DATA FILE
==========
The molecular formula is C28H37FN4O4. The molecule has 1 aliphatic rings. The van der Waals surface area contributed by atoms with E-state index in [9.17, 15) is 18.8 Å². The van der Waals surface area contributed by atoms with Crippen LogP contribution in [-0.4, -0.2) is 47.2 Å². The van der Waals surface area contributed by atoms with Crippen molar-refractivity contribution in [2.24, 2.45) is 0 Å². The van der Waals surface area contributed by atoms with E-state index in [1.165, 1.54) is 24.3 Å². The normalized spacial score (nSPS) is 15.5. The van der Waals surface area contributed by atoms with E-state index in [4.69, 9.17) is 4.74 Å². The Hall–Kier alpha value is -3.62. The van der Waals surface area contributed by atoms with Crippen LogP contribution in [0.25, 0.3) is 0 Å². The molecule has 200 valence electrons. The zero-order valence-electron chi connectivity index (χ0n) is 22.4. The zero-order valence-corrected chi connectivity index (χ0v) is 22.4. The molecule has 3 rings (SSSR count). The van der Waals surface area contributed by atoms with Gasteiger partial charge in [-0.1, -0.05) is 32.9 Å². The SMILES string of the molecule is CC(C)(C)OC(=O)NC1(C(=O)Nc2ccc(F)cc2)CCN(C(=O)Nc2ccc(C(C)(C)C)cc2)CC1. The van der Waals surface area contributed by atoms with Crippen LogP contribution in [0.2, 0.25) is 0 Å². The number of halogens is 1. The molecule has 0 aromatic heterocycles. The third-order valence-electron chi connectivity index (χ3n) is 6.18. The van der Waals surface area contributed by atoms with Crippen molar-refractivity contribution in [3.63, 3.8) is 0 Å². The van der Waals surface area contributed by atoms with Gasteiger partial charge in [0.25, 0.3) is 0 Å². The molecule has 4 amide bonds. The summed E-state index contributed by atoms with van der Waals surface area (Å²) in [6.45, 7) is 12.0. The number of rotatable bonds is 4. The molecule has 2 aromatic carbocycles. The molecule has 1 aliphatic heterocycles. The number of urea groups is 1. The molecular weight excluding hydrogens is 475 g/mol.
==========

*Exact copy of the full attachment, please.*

The molecular formula is C28H37FN4O4. The molecule has 1 aliphatic rings. The van der Waals surface area contributed by atoms with E-state index in [9.17, 15) is 18.8 Å². The van der Waals surface area contributed by atoms with Crippen LogP contribution in [-0.4, -0.2) is 47.2 Å². The van der Waals surface area contributed by atoms with Crippen molar-refractivity contribution in [2.24, 2.45) is 0 Å². The van der Waals surface area contributed by atoms with E-state index in [1.165, 1.54) is 24.3 Å². The normalized spacial score (nSPS) is 15.5. The van der Waals surface area contributed by atoms with E-state index in [4.69, 9.17) is 4.74 Å². The Hall–Kier alpha value is -3.62. The van der Waals surface area contributed by atoms with Crippen LogP contribution in [0.25, 0.3) is 0 Å². The molecule has 200 valence electrons. The zero-order valence-electron chi connectivity index (χ0n) is 22.4. The zero-order valence-corrected chi connectivity index (χ0v) is 22.4. The molecule has 3 rings (SSSR count). The van der Waals surface area contributed by atoms with Gasteiger partial charge in [-0.1, -0.05) is 32.9 Å². The SMILES string of the molecule is CC(C)(C)OC(=O)NC1(C(=O)Nc2ccc(F)cc2)CCN(C(=O)Nc2ccc(C(C)(C)C)cc2)CC1. The van der Waals surface area contributed by atoms with Crippen LogP contribution in [0.2, 0.25) is 0 Å². The number of halogens is 1. The molecule has 0 aromatic heterocycles. The third-order valence-electron chi connectivity index (χ3n) is 6.18. The van der Waals surface area contributed by atoms with Crippen molar-refractivity contribution in [3.63, 3.8) is 0 Å². The van der Waals surface area contributed by atoms with Gasteiger partial charge in [0.25, 0.3) is 0 Å². The molecule has 4 amide bonds. The summed E-state index contributed by atoms with van der Waals surface area (Å²) in [6.45, 7) is 12.0. The number of rotatable bonds is 4. The molecule has 2 aromatic carbocycles. The molecule has 1 aliphatic heterocycles. The number of urea groups is 1. The molecular weight excluding hydrogens is 475 g/mol.